Necrotizing enterocolitis (NEC), a severe inflammatory disorder of the gastrointestinal tract with high morbidity and mortality, affects primarily preterm infants. The diagnosis represents a challenging task, and no biomarker has been found to aid early diagnosis with high accuracy. Microdialysis has been widely used to detect metabolites of anaerobic metabolism, enabling a local and early detection of ischemia. This thesis aims to evaluate the possibility of detecting intestinal ischemic stress in experimental and clinical  NEC, by use of rectal intraluminal microdialysis.

Intraluminal rectal microdialysis was performed on rats subjected to total intestinal ischemia. Metabolites of ischemia were detectable in both ileum and rectum, with raised glycerol concentrations and lactate/pyruvate ratios. Elevated concentrations of glycerol correlated to increasing intestinal histopathological injury.

Experimental early NEC was induced in newborn rat pups, by hypoxia/re-oxygenation treatment. Development of NEC was confirmed by histopathology. Elevated glycerol concentrations were detected by rectal microdialysis.

The genetic alterations following experimental NEC in rat pups were studied with microarray. Immunohistochemistry staining was performed for tight junction proteins claudin-1 and claudin-8. Several genes were altered in experimental NEC, mainly genes regulating tight junctions and cell adhesion. Immunohistochemistry revealed reduced expression of claudin-1.

A prospective study was conducted on preterm infants with a gestational age of less than 28 weeks. The infants were admitted to a neonatal intensive care unit, and observed during a 4-week period. Rectal microdialysis was performed twice a week, and blood was drawn for analysis of I-FABP. A total of 15 infants were included in the study, whereof four infants developed NEC, and 11 served as controls. Rectal glycerol and I-FABP displayed high concentrations, which varied considerably during the observation periods, both in NEC and controls. No differences in either glycerol or I-FABP concentrations were seen in the NEC-group vs. the controls.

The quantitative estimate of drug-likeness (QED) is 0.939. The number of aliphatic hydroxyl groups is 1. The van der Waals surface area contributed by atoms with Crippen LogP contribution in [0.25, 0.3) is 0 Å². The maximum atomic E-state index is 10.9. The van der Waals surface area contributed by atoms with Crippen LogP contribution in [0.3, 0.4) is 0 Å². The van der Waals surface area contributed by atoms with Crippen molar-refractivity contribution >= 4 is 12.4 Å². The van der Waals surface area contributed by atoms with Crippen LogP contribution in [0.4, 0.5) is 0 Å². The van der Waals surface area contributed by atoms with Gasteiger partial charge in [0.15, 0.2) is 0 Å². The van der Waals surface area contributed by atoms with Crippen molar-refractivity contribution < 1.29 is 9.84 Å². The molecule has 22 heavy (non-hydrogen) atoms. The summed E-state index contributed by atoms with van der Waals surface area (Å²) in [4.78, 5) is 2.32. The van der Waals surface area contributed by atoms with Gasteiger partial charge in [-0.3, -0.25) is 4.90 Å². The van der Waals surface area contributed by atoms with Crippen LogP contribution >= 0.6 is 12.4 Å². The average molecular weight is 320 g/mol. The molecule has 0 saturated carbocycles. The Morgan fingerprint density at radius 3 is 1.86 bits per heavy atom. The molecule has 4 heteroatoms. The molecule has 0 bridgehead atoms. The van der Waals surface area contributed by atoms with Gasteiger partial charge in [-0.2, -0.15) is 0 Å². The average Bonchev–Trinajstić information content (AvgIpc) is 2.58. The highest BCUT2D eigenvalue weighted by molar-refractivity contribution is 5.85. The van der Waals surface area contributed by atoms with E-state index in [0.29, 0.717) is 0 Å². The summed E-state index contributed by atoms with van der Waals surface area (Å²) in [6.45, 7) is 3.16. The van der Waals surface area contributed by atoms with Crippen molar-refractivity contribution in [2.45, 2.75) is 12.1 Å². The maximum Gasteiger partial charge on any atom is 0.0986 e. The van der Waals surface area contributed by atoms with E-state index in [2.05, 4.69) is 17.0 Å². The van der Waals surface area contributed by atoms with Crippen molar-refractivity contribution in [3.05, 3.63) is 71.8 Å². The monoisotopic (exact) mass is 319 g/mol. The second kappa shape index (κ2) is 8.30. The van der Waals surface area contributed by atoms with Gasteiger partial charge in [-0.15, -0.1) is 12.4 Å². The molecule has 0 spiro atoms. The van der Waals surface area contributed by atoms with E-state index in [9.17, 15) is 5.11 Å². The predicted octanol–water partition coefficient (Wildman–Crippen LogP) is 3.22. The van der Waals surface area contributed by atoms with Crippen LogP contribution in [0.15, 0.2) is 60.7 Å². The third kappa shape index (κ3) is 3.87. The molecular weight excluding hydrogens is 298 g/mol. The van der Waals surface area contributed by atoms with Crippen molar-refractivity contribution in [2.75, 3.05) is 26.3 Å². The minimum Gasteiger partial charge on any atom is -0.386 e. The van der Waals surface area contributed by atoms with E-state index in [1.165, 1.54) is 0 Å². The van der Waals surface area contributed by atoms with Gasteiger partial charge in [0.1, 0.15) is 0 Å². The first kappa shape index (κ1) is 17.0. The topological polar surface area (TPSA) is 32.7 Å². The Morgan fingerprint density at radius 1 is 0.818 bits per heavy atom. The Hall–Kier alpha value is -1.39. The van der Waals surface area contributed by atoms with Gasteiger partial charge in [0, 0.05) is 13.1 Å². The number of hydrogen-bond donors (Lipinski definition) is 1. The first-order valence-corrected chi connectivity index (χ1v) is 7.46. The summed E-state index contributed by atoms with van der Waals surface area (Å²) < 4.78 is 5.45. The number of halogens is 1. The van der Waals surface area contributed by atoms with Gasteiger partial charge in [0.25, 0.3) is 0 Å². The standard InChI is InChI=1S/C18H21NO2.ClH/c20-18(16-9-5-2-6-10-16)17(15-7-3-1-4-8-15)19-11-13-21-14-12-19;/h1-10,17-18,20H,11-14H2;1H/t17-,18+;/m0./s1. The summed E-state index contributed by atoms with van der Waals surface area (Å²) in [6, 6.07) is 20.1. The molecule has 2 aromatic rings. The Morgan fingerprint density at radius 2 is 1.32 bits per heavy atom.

In conclusion, rectal microdialysis can detect metabolites of intestinal ischemia, both in experimental and clinical NEC. Rectal microdialysis is safe and could provide a valuable non-invasive aid to detect hypoxia-induced intestinal damage or ischemic stress in extremely preterm infants. In this study however, it was not possible to predict the development of clinical NEC using microdialysis or I-FABP.

Place, publisher, year, edition, pages
Uppsala: Acta Universitatis Upsaliensis, 2013. 47 p.
Series
Digital Comprehensive Summaries of Uppsala Dissertations from the Faculty of Medicine, ISSN 1651-6206 ; 898
Keyword
Necrotizing, Enterocolitis, Ischemia, Microdialysis, Intraluminal, I-FABP
National Category
Surgery
Research subject
Pediatric Surgery
Identifiers
urn:nbn:se:uu:diva-197754 (URN)978-91-554-8655-6 (ISBN)
Public defence
2013-05-30, Rosénsalen, Ing 95/96, NB, Akademiska Barnsjukhuset, Uppsala, 13:00 (Swedish)
Opponent
Supervisors
Available from: 2013-05-06 Created: 2013-04-03 Last updated: 2013-08-30Bibliographically approved